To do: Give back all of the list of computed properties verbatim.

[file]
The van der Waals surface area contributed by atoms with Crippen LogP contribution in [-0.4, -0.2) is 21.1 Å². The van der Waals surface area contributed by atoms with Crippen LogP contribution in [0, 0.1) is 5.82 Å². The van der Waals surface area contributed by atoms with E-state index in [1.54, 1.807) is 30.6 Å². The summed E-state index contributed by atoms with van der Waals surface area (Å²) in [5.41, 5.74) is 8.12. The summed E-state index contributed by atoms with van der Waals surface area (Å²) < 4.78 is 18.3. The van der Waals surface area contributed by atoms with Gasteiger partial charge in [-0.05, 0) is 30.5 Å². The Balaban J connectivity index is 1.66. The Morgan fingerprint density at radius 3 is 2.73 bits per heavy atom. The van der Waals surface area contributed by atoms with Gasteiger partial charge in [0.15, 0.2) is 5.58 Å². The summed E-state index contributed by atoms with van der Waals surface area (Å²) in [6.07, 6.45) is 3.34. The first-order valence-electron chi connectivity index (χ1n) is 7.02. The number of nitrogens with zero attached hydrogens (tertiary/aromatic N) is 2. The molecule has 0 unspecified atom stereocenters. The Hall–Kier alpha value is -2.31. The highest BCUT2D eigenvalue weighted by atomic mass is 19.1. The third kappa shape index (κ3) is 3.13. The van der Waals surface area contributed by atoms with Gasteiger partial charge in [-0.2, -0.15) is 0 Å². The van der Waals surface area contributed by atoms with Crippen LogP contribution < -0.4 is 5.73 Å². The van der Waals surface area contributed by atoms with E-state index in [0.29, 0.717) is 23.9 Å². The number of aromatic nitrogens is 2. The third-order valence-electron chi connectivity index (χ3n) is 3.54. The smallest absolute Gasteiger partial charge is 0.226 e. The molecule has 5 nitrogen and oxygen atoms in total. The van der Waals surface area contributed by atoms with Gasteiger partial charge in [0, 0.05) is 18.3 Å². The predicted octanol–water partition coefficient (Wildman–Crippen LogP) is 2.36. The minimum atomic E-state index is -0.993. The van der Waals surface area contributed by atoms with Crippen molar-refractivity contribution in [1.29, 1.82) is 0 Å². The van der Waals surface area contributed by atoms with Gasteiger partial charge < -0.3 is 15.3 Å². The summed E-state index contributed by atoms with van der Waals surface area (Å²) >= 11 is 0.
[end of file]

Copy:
The van der Waals surface area contributed by atoms with Crippen LogP contribution in [-0.4, -0.2) is 21.1 Å². The van der Waals surface area contributed by atoms with Crippen LogP contribution in [0, 0.1) is 5.82 Å². The van der Waals surface area contributed by atoms with E-state index in [1.54, 1.807) is 30.6 Å². The summed E-state index contributed by atoms with van der Waals surface area (Å²) in [5.41, 5.74) is 8.12. The summed E-state index contributed by atoms with van der Waals surface area (Å²) < 4.78 is 18.3. The van der Waals surface area contributed by atoms with Gasteiger partial charge in [-0.05, 0) is 30.5 Å². The Balaban J connectivity index is 1.66. The Morgan fingerprint density at radius 3 is 2.73 bits per heavy atom. The van der Waals surface area contributed by atoms with Gasteiger partial charge in [0.15, 0.2) is 5.58 Å². The summed E-state index contributed by atoms with van der Waals surface area (Å²) in [6.07, 6.45) is 3.34. The first-order valence-electron chi connectivity index (χ1n) is 7.02. The number of nitrogens with zero attached hydrogens (tertiary/aromatic N) is 2. The molecule has 0 unspecified atom stereocenters. The Hall–Kier alpha value is -2.31. The highest BCUT2D eigenvalue weighted by atomic mass is 19.1. The third kappa shape index (κ3) is 3.13. The van der Waals surface area contributed by atoms with Gasteiger partial charge in [-0.2, -0.15) is 0 Å². The van der Waals surface area contributed by atoms with Crippen LogP contribution < -0.4 is 5.73 Å². The van der Waals surface area contributed by atoms with E-state index in [0.29, 0.717) is 23.9 Å². The number of aromatic nitrogens is 2. The third-order valence-electron chi connectivity index (χ3n) is 3.54. The smallest absolute Gasteiger partial charge is 0.226 e. The molecule has 5 nitrogen and oxygen atoms in total. The van der Waals surface area contributed by atoms with Gasteiger partial charge in [0, 0.05) is 18.3 Å². The predicted octanol–water partition coefficient (Wildman–Crippen LogP) is 2.36. The minimum atomic E-state index is -0.993. The van der Waals surface area contributed by atoms with Crippen molar-refractivity contribution in [1.29, 1.82) is 0 Å². The van der Waals surface area contributed by atoms with Gasteiger partial charge < -0.3 is 15.3 Å². The summed E-state index contributed by atoms with van der Waals surface area (Å²) >= 11 is 0.